"Some of the inequalities between our own employees and agency workers existed simply due to poor communications, while others were due to differences between Polish legislation and Stora Enso's requirements," Krajewska says.

    The findings required Ostroleka Mill to intensify dialogues with the four agencies that provide workers for the mill.

    "We have always followed legislation and applied good standards relating to working conditions. But we now apply a more systematic approach with the four agencies, with aligned documentation and equal requirements," Bedzkowska explains. "The resulting dialogues and actions have also more widely improved our cooperation with employee representatives, trade unions, and the local community."
     
    Taking the final steps
    Stora Enso's group-wide human rights assessment identified a total of approximately 300 actions needed at various units. All the unit-specific actions needed at Ostroleka were resolved by the end of 2015. Group-wide, 87% of all the human rights actions were completed by the end of Q2 2017.

    To follow-up on these improvements in working conditions, Ostroleka is planning to repeat an employee survey that had been conducted before the changes.

    "Having taken a deep dive into human rights themes, we now feel that we know both our workforce better, and have a more open dialogue with them. We acknowledge that human rights are linked to everything we do – and that we need to continue addressing them every day," says Bedzkowska.

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  • Beyond cleaning day: protecting the South China Sea

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    In Beihai, China, a community project is protecting a part of the Beibu gulf coastline and its wildlife. Volunteers, including Stora Enso’s Beihai Mill employees, have come together to clean beaches, but their ambition level is much higher:  to inspire locals to care for their natural environment long-term.
    Many parts of the 38-kilometre-long coastline between the city of Beihai and Stora Enso’s mill in Guangxi Province are regularly used for swimming, fishing, fish farming, and tourism. But near the Beihai Mill, outside a fishing village called Po Weidi, there is a stretch of beach that has been covered with so much trash that children have had trouble finding the sand under it.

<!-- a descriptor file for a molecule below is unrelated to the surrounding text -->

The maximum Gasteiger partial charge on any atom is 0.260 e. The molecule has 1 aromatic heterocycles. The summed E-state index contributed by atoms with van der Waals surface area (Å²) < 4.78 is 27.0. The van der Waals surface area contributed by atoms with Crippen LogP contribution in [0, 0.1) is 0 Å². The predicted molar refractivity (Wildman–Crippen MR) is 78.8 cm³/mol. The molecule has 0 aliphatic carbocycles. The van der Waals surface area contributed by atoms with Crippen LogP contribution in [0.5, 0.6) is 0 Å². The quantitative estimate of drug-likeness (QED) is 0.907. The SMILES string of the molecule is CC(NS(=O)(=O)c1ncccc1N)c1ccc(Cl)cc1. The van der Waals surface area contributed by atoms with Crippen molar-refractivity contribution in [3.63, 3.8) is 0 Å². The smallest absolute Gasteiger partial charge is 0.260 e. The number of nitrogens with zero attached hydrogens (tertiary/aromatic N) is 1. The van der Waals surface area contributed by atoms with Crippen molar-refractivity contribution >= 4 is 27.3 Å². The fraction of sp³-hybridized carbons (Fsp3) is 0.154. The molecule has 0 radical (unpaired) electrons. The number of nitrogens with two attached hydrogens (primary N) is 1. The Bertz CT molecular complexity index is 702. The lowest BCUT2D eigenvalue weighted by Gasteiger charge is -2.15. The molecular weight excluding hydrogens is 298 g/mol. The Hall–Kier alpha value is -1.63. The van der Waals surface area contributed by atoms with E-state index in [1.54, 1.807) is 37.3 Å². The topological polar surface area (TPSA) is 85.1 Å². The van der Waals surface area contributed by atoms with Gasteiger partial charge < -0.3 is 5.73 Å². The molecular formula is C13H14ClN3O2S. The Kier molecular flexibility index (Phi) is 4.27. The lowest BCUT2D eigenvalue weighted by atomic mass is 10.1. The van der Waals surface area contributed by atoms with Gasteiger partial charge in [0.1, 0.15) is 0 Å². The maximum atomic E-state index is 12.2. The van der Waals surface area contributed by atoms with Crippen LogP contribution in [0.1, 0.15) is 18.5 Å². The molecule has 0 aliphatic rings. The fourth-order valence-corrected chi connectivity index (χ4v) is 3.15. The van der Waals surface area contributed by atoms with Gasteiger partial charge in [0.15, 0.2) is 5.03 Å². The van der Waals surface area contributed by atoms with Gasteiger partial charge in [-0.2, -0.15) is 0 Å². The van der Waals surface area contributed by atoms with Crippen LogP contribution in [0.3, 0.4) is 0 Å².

“In Chinese cities, the focus is often on keeping the streets and tourist attractions clean. A remote beach’s waste problem is not a priority,” sighs Jackie Hong, Sustainability Specialist at Stora Enso’s Beihai Mill. “The people who live here get used to the waste and might not fully understand how wildlife is affected:  seabirds eat plastic while horseshoe crabs and sea turtles get caught in discarded fishing nets.”

    Stora Enso depends on the communities around its operations for both employees and raw materials, so the company is very motivated to ensure those communities thrive in every way. Local mill and forestry employees are Stora Enso’s best ambassadors as they understand the needs of their communities.

    “As I live and work near this beach myself, I know locals have tried to clean the beach every now and then, but more waste would come in with the tide overnight,” says David Guo, Specialist in Community Engagement at Beihai Mill. “Waste in the water, for its part, is getting caught in the propellers of fishing boats and polluting the sea water used for fish farming, so it is a threat to local livelihoods. I wanted to see if my team at Beihai Mill could work together with other groups to make a change.”


     
    Tackling the plastic problem – together
    The Guangxi Biodiversity Research and Conservation Association (BRC) is an environmental organisation focused on protecting the ecosystems of the Guangxi coastline. BRC has a research station near Beihai Mill where it monitors the local horseshoe crab population (pictured below). While the horseshoe crab is mainly threatened by human behaviour such as overfishing, floating waste can prevent the crabs from breeding, so a longer-term cooperation benefits both the local community and BRC’s work.

    “Partnering with local communities is the cornerstone of BRC’s work,” notes Hongxu Zhao, Project Communication Officer at BRC. “Our goal for this project is to support locals so that they are able and willing to protect the environment on their own. It is also a valuable opportunity for BRC to explore working with a company.”

    The first of six scheduled cleaning events of the 6-month-long project was organised in July 2017. A total of 200 volunteers joined in, including Beihai residents, local villagers, government workers, and 20 Stora Enso employees. Beihai Mill employees have offered 148 hours of their free time so far.